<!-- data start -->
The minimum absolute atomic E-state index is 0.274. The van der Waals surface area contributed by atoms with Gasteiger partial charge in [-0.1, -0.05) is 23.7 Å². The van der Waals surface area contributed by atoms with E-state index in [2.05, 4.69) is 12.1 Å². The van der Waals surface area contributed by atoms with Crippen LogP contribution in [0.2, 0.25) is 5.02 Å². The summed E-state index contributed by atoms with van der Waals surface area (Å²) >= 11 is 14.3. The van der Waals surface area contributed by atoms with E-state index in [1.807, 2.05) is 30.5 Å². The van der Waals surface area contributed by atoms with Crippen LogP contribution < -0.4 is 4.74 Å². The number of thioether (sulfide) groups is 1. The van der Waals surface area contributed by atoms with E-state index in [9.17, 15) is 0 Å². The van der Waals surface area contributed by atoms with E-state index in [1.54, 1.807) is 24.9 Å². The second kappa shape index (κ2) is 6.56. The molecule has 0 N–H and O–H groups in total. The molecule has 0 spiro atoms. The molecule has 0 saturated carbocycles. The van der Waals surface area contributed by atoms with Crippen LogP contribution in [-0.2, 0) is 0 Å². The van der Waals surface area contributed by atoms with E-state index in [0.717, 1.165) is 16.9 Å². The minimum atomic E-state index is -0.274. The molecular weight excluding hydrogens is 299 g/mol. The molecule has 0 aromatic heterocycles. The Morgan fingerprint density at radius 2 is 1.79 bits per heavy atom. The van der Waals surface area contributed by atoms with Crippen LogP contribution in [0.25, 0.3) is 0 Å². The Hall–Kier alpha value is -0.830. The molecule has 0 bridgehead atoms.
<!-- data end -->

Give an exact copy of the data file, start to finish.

The minimum absolute atomic E-state index is 0.274. The van der Waals surface area contributed by atoms with Gasteiger partial charge in [-0.1, -0.05) is 23.7 Å². The van der Waals surface area contributed by atoms with E-state index in [2.05, 4.69) is 12.1 Å². The van der Waals surface area contributed by atoms with Crippen LogP contribution in [0.2, 0.25) is 5.02 Å². The summed E-state index contributed by atoms with van der Waals surface area (Å²) >= 11 is 14.3. The van der Waals surface area contributed by atoms with E-state index in [1.807, 2.05) is 30.5 Å². The van der Waals surface area contributed by atoms with Crippen LogP contribution < -0.4 is 4.74 Å². The number of thioether (sulfide) groups is 1. The van der Waals surface area contributed by atoms with E-state index in [9.17, 15) is 0 Å². The van der Waals surface area contributed by atoms with E-state index in [1.54, 1.807) is 24.9 Å². The second kappa shape index (κ2) is 6.56. The molecule has 0 N–H and O–H groups in total. The molecule has 0 spiro atoms. The molecule has 0 saturated carbocycles. The van der Waals surface area contributed by atoms with Crippen LogP contribution in [-0.2, 0) is 0 Å². The van der Waals surface area contributed by atoms with E-state index in [0.717, 1.165) is 16.9 Å². The minimum atomic E-state index is -0.274. The molecular weight excluding hydrogens is 299 g/mol. The molecule has 0 aromatic heterocycles. The Morgan fingerprint density at radius 2 is 1.79 bits per heavy atom. The van der Waals surface area contributed by atoms with Crippen LogP contribution in [0.25, 0.3) is 0 Å². The Hall–Kier alpha value is -0.830. The molecule has 0 bridgehead atoms.